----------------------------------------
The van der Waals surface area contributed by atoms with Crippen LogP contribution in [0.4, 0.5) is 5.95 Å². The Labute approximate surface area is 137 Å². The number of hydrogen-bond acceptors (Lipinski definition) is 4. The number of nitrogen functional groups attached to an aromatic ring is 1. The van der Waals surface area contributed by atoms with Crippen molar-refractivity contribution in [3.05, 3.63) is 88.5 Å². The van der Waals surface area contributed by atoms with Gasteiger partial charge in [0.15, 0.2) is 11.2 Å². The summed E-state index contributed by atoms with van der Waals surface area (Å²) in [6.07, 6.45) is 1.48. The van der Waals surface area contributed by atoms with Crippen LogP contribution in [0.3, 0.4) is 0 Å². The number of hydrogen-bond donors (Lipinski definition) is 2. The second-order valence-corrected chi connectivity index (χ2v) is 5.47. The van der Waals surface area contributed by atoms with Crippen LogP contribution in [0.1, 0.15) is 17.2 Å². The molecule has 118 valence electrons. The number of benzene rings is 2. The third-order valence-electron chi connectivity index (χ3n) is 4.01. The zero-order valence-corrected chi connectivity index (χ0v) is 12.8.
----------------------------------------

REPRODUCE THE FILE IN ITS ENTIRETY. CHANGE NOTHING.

The van der Waals surface area contributed by atoms with Crippen LogP contribution in [0.4, 0.5) is 5.95 Å². The Labute approximate surface area is 137 Å². The number of hydrogen-bond acceptors (Lipinski definition) is 4. The number of nitrogen functional groups attached to an aromatic ring is 1. The van der Waals surface area contributed by atoms with Crippen molar-refractivity contribution in [3.05, 3.63) is 88.5 Å². The van der Waals surface area contributed by atoms with Gasteiger partial charge in [0.15, 0.2) is 11.2 Å². The summed E-state index contributed by atoms with van der Waals surface area (Å²) in [6.07, 6.45) is 1.48. The van der Waals surface area contributed by atoms with Crippen LogP contribution in [0.3, 0.4) is 0 Å². The number of hydrogen-bond donors (Lipinski definition) is 2. The second-order valence-corrected chi connectivity index (χ2v) is 5.47. The van der Waals surface area contributed by atoms with Crippen LogP contribution in [0.1, 0.15) is 17.2 Å². The molecule has 118 valence electrons. The number of benzene rings is 2. The third-order valence-electron chi connectivity index (χ3n) is 4.01. The zero-order valence-corrected chi connectivity index (χ0v) is 12.8.